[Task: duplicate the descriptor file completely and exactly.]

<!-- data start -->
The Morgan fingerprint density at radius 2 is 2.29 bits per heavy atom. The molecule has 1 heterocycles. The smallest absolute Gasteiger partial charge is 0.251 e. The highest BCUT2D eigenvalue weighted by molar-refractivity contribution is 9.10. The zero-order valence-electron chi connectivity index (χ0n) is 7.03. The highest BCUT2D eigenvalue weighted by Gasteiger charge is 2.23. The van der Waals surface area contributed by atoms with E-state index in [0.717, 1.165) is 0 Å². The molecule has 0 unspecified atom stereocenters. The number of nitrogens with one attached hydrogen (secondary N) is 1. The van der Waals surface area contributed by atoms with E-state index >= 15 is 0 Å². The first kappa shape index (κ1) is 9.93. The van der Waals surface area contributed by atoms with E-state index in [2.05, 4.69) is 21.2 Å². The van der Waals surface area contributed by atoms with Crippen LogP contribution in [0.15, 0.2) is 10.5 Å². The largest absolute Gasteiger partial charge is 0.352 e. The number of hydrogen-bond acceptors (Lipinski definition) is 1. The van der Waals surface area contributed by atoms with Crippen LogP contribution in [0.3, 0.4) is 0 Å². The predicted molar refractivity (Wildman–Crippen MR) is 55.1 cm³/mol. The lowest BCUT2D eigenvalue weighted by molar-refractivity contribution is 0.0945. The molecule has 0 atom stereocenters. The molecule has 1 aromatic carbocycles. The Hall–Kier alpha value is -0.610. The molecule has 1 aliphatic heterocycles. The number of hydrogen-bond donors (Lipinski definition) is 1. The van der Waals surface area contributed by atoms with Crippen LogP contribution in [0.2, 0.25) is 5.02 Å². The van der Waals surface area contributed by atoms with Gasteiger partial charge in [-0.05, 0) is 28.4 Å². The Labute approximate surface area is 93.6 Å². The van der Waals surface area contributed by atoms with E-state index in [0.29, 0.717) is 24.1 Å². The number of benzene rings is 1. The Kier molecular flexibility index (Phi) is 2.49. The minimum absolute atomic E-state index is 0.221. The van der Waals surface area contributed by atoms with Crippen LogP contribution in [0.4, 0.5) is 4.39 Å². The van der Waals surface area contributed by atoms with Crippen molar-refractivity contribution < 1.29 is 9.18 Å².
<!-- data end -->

The Morgan fingerprint density at radius 2 is 2.29 bits per heavy atom. The molecule has 1 heterocycles. The smallest absolute Gasteiger partial charge is 0.251 e. The highest BCUT2D eigenvalue weighted by molar-refractivity contribution is 9.10. The zero-order valence-electron chi connectivity index (χ0n) is 7.03. The highest BCUT2D eigenvalue weighted by Gasteiger charge is 2.23. The van der Waals surface area contributed by atoms with E-state index in [0.717, 1.165) is 0 Å². The molecule has 0 unspecified atom stereocenters. The number of nitrogens with one attached hydrogen (secondary N) is 1. The van der Waals surface area contributed by atoms with E-state index >= 15 is 0 Å². The first kappa shape index (κ1) is 9.93. The van der Waals surface area contributed by atoms with E-state index in [2.05, 4.69) is 21.2 Å². The van der Waals surface area contributed by atoms with Crippen LogP contribution in [0.15, 0.2) is 10.5 Å². The largest absolute Gasteiger partial charge is 0.352 e. The number of hydrogen-bond acceptors (Lipinski definition) is 1. The van der Waals surface area contributed by atoms with Crippen LogP contribution in [0.3, 0.4) is 0 Å². The predicted molar refractivity (Wildman–Crippen MR) is 55.1 cm³/mol. The lowest BCUT2D eigenvalue weighted by molar-refractivity contribution is 0.0945. The molecule has 0 atom stereocenters. The molecule has 1 aromatic carbocycles. The Hall–Kier alpha value is -0.610. The molecule has 1 aliphatic heterocycles. The number of hydrogen-bond donors (Lipinski definition) is 1. The van der Waals surface area contributed by atoms with Crippen LogP contribution in [0.2, 0.25) is 5.02 Å². The van der Waals surface area contributed by atoms with Gasteiger partial charge in [-0.05, 0) is 28.4 Å². The Labute approximate surface area is 93.6 Å². The van der Waals surface area contributed by atoms with E-state index in [0.29, 0.717) is 24.1 Å². The number of benzene rings is 1. The Kier molecular flexibility index (Phi) is 2.49. The minimum absolute atomic E-state index is 0.221. The van der Waals surface area contributed by atoms with Crippen LogP contribution in [0.4, 0.5) is 4.39 Å². The van der Waals surface area contributed by atoms with Crippen molar-refractivity contribution < 1.29 is 9.18 Å².